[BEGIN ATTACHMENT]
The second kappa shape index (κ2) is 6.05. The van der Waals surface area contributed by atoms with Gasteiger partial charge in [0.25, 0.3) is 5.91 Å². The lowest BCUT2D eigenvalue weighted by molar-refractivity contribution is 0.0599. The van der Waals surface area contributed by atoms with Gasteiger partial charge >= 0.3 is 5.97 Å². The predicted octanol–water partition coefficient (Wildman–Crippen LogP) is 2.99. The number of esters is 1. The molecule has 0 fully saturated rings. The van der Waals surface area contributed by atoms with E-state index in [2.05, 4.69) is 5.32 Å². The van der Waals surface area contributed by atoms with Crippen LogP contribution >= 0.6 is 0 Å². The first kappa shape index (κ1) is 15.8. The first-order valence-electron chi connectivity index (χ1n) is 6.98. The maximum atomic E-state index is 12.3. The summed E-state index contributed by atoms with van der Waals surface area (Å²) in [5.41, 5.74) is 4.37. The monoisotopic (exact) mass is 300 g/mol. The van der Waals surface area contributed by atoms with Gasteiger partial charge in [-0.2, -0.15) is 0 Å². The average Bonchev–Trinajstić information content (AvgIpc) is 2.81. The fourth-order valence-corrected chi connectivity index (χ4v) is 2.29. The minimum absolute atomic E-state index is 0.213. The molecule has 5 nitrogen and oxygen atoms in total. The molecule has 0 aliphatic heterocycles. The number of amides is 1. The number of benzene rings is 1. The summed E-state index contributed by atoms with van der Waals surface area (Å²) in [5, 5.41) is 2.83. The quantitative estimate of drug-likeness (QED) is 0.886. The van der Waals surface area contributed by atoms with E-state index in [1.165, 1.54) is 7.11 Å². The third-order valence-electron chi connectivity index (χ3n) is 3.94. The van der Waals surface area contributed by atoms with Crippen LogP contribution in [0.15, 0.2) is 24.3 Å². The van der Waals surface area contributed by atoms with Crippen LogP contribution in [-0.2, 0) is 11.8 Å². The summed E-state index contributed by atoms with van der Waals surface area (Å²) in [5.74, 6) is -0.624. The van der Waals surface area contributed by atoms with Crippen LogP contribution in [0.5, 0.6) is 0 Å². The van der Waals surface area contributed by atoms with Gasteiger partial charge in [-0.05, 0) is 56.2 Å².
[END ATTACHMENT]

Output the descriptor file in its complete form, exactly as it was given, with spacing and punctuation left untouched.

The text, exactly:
The second kappa shape index (κ2) is 6.05. The van der Waals surface area contributed by atoms with Gasteiger partial charge in [0.25, 0.3) is 5.91 Å². The lowest BCUT2D eigenvalue weighted by molar-refractivity contribution is 0.0599. The van der Waals surface area contributed by atoms with Gasteiger partial charge >= 0.3 is 5.97 Å². The predicted octanol–water partition coefficient (Wildman–Crippen LogP) is 2.99. The number of esters is 1. The molecule has 0 fully saturated rings. The van der Waals surface area contributed by atoms with E-state index in [2.05, 4.69) is 5.32 Å². The van der Waals surface area contributed by atoms with Crippen LogP contribution >= 0.6 is 0 Å². The first kappa shape index (κ1) is 15.8. The first-order valence-electron chi connectivity index (χ1n) is 6.98. The maximum atomic E-state index is 12.3. The summed E-state index contributed by atoms with van der Waals surface area (Å²) in [5.41, 5.74) is 4.37. The monoisotopic (exact) mass is 300 g/mol. The van der Waals surface area contributed by atoms with Gasteiger partial charge in [-0.2, -0.15) is 0 Å². The average Bonchev–Trinajstić information content (AvgIpc) is 2.81. The fourth-order valence-corrected chi connectivity index (χ4v) is 2.29. The minimum absolute atomic E-state index is 0.213. The molecule has 5 nitrogen and oxygen atoms in total. The molecule has 0 aliphatic heterocycles. The number of amides is 1. The number of benzene rings is 1. The summed E-state index contributed by atoms with van der Waals surface area (Å²) in [5, 5.41) is 2.83. The quantitative estimate of drug-likeness (QED) is 0.886. The van der Waals surface area contributed by atoms with E-state index in [1.165, 1.54) is 7.11 Å². The third-order valence-electron chi connectivity index (χ3n) is 3.94. The van der Waals surface area contributed by atoms with Crippen LogP contribution in [0.15, 0.2) is 24.3 Å². The van der Waals surface area contributed by atoms with Crippen LogP contribution in [-0.2, 0) is 11.8 Å². The summed E-state index contributed by atoms with van der Waals surface area (Å²) in [5.74, 6) is -0.624. The van der Waals surface area contributed by atoms with Crippen LogP contribution in [0.5, 0.6) is 0 Å². The van der Waals surface area contributed by atoms with Gasteiger partial charge in [-0.05, 0) is 56.2 Å².